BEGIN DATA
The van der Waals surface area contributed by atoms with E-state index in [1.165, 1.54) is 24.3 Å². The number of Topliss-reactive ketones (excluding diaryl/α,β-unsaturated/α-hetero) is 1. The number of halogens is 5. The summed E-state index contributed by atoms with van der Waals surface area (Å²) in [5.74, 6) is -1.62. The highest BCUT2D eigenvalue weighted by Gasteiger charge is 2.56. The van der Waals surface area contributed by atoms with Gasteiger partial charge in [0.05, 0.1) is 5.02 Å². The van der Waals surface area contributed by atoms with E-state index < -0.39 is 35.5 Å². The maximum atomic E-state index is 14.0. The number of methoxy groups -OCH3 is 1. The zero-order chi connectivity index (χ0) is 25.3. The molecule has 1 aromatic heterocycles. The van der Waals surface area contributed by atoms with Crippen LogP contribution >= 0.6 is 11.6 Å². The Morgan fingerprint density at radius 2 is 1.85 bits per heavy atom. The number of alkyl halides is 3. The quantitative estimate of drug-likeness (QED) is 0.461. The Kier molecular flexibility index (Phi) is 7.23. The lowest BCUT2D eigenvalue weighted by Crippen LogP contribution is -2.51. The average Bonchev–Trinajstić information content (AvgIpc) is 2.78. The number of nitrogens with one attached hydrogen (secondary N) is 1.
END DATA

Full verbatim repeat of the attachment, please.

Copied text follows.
The van der Waals surface area contributed by atoms with E-state index in [1.165, 1.54) is 24.3 Å². The number of Topliss-reactive ketones (excluding diaryl/α,β-unsaturated/α-hetero) is 1. The number of halogens is 5. The summed E-state index contributed by atoms with van der Waals surface area (Å²) in [5.74, 6) is -1.62. The highest BCUT2D eigenvalue weighted by Gasteiger charge is 2.56. The van der Waals surface area contributed by atoms with Gasteiger partial charge in [0.05, 0.1) is 5.02 Å². The van der Waals surface area contributed by atoms with E-state index < -0.39 is 35.5 Å². The maximum atomic E-state index is 14.0. The number of methoxy groups -OCH3 is 1. The zero-order chi connectivity index (χ0) is 25.3. The molecule has 1 aromatic heterocycles. The van der Waals surface area contributed by atoms with Crippen LogP contribution >= 0.6 is 11.6 Å². The Morgan fingerprint density at radius 2 is 1.85 bits per heavy atom. The number of alkyl halides is 3. The quantitative estimate of drug-likeness (QED) is 0.461. The Kier molecular flexibility index (Phi) is 7.23. The lowest BCUT2D eigenvalue weighted by Crippen LogP contribution is -2.51. The average Bonchev–Trinajstić information content (AvgIpc) is 2.78. The number of nitrogens with one attached hydrogen (secondary N) is 1.